Testing half the population weekly with inexpensive, rapid-turnaround Covid-19 tests would drive the virus toward elimination within weeks — even if those tests are significantly less sensitive than gold-standard clinical tests, claim researchers.
"Our big picture finding is that, when it comes to public health, it's better to have a less sensitive test with results today than a more sensitive one with results tomorrow," said study lead author Daniel Larremore from the University of Colorado Boulder in the US.
"Rather than telling everyone to stay home so you can be sure that one person who is sick doesn't spread it, we could give only the contagious people stay-at-home orders so everyone else can go about their lives," Larremore added.
For the study, published in the journal Science Advances, the research team teamed up with the Harvard University to explore whether test sensitivity, frequency, or turnaround time is most important to curb the spread of Covid-19.
The researchers scoured available literature on how viral load climbs and falls inside the body during infection, when people tend to experience symptoms, and when they become contagious.
They then used mathematical modeling to forecast the impact of screening with different kinds of tests on three hypothetical scenarios: in 10,000 individuals; in a university-type setting of 20,000 people; and in a city of 8.4 million.
When it came to curbing spread, they found that frequency and turnaround time are much more important than test sensitivity.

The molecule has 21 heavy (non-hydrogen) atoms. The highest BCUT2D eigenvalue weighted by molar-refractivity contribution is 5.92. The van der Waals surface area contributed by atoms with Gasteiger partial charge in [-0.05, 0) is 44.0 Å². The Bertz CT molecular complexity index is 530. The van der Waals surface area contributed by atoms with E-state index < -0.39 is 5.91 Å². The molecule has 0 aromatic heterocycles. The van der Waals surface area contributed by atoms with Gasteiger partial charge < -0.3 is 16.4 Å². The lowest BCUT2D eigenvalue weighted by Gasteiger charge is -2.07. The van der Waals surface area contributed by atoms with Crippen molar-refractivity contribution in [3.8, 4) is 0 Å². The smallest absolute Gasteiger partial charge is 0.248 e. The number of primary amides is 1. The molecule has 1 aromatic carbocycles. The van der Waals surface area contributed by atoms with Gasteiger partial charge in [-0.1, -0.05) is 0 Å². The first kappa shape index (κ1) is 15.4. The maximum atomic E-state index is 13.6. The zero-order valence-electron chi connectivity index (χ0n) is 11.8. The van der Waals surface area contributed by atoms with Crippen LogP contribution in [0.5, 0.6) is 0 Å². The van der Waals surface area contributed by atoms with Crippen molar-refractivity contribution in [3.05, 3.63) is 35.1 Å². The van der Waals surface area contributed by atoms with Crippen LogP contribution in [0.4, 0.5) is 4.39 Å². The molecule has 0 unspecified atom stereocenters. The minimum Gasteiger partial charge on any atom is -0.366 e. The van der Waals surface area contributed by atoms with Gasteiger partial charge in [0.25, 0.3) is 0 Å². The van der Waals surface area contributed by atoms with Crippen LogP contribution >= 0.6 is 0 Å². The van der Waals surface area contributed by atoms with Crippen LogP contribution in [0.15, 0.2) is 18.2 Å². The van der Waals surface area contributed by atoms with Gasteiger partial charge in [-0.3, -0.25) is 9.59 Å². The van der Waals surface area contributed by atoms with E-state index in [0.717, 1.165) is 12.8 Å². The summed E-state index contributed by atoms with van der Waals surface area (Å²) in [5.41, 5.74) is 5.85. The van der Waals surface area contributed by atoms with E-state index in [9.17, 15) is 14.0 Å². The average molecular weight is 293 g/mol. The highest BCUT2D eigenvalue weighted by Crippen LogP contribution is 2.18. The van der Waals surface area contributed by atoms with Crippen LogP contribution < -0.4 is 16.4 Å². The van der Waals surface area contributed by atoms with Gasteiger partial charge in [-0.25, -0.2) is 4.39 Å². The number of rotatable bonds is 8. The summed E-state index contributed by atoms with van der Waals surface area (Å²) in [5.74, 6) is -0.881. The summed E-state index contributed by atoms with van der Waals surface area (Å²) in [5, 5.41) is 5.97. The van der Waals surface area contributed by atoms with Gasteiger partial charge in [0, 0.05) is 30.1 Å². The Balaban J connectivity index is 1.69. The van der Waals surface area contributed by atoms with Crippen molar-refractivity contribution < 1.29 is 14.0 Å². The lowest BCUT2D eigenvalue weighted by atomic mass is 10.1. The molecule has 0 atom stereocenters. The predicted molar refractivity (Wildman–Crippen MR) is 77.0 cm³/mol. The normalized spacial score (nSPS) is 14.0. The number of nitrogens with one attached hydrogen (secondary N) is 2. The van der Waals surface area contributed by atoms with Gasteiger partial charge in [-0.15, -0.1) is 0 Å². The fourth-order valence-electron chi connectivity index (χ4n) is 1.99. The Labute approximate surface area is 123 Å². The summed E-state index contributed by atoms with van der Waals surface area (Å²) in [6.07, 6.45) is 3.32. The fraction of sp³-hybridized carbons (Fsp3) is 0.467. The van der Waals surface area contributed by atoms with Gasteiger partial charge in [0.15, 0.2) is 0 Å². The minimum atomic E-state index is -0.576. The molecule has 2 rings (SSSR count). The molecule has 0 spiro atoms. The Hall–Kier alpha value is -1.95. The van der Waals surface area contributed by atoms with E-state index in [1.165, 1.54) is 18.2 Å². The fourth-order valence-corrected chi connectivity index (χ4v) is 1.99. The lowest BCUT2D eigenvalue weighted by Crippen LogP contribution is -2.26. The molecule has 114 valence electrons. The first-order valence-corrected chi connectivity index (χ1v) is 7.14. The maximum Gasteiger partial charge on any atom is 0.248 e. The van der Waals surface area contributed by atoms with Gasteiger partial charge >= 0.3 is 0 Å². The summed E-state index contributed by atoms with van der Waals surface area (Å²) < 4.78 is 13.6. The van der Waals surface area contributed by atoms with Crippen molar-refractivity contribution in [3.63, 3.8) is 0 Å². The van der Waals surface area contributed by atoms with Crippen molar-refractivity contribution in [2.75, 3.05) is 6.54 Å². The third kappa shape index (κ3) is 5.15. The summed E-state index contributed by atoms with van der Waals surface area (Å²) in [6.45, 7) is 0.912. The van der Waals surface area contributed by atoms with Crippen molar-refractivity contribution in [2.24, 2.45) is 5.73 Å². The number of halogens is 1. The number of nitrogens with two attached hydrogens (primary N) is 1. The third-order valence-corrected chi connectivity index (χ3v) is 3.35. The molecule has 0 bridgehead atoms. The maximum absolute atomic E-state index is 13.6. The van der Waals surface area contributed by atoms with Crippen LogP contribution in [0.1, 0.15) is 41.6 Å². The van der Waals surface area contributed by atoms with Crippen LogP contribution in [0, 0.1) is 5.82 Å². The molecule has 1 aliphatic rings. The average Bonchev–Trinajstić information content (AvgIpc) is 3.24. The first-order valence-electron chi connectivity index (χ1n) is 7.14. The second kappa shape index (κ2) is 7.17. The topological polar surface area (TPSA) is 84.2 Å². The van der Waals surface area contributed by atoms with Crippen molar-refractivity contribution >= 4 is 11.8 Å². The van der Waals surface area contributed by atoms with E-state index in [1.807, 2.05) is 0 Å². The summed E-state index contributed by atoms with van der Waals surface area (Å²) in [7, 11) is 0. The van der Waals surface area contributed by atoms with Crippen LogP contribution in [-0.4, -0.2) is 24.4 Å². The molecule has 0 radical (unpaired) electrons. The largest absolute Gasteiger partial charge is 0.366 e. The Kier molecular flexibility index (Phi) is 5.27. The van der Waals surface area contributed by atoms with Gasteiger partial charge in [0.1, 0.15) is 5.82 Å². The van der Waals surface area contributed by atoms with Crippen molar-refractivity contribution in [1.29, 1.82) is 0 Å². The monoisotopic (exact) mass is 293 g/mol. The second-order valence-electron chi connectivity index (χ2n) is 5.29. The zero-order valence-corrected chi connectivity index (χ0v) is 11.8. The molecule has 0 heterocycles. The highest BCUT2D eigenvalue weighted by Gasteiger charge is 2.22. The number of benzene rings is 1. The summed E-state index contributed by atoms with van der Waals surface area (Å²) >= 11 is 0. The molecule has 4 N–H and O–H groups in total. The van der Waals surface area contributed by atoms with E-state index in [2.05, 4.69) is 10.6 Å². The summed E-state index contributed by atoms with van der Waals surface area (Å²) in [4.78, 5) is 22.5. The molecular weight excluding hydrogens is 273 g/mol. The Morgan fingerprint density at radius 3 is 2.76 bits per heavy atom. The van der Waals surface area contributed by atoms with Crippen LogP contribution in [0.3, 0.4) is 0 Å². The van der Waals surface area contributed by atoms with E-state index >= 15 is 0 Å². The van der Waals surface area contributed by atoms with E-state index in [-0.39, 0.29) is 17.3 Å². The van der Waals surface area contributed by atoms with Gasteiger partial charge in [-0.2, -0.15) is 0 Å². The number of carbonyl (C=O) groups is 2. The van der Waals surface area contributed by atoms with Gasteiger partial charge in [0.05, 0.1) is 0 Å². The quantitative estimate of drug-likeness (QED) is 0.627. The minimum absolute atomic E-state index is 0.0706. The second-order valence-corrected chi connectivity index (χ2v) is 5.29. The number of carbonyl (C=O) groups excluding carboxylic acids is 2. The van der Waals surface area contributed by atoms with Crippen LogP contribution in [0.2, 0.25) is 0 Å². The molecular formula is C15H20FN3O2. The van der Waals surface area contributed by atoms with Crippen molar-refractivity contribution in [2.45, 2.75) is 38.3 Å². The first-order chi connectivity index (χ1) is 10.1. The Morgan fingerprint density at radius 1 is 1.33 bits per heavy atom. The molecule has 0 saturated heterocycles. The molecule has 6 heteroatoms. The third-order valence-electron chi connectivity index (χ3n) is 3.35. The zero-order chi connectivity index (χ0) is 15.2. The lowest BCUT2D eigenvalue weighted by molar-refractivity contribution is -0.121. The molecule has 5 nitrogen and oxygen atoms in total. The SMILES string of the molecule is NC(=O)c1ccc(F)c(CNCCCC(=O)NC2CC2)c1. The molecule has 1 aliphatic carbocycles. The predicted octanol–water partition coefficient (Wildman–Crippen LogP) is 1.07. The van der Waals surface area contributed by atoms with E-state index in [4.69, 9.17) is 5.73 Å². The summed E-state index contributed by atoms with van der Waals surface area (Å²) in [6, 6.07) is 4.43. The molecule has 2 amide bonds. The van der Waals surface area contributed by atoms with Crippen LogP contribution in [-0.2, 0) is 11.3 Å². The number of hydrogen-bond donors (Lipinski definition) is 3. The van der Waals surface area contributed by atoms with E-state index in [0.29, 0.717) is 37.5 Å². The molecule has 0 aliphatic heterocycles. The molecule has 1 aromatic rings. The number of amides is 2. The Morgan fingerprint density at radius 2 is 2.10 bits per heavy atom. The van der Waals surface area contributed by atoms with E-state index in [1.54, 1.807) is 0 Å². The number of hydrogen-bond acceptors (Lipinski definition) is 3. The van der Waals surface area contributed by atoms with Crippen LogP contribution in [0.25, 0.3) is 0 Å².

For instance, in one scenario in a large city, widespread twice-weekly testing with a rapid but less sensitive test reduced the degree of infectiousness of the virus by 80 per cent.
But twice-weekly testing with a more sensitive PCR (polymerase chain reaction) test, which takes up to 48 hours to return results, reduced infectiousness by only 58 per cent.
When the amount of testing was the same, the rapid test always reduced infectiousness better than the slower, more sensitive PCR test.
That's because about two-thirds of infected people have no symptoms and as they await their results, they continue to spread the virus.
"This paper is one of the first to show we should worry less about test sensitivity and, when it comes to public health, prioritize frequency and turnaround," said senior co-author Roy Parker.
The study also demonstrates the power of frequent testing in shortening the pandemic and saving lives.
In one scenario, in which four per cent of individuals in a city were already infected, rapid testing three out of four people every three days reduced the number ultimately infected by 88 per cent and was "sufficient to drive the epidemic toward extinction within six weeks."
"It's time to shift the mentality around testing from thinking of a Covid test as something you get when you think you are sick to thinking of it as a vital tool to break transmission chains and keep the economy open," Larremore said.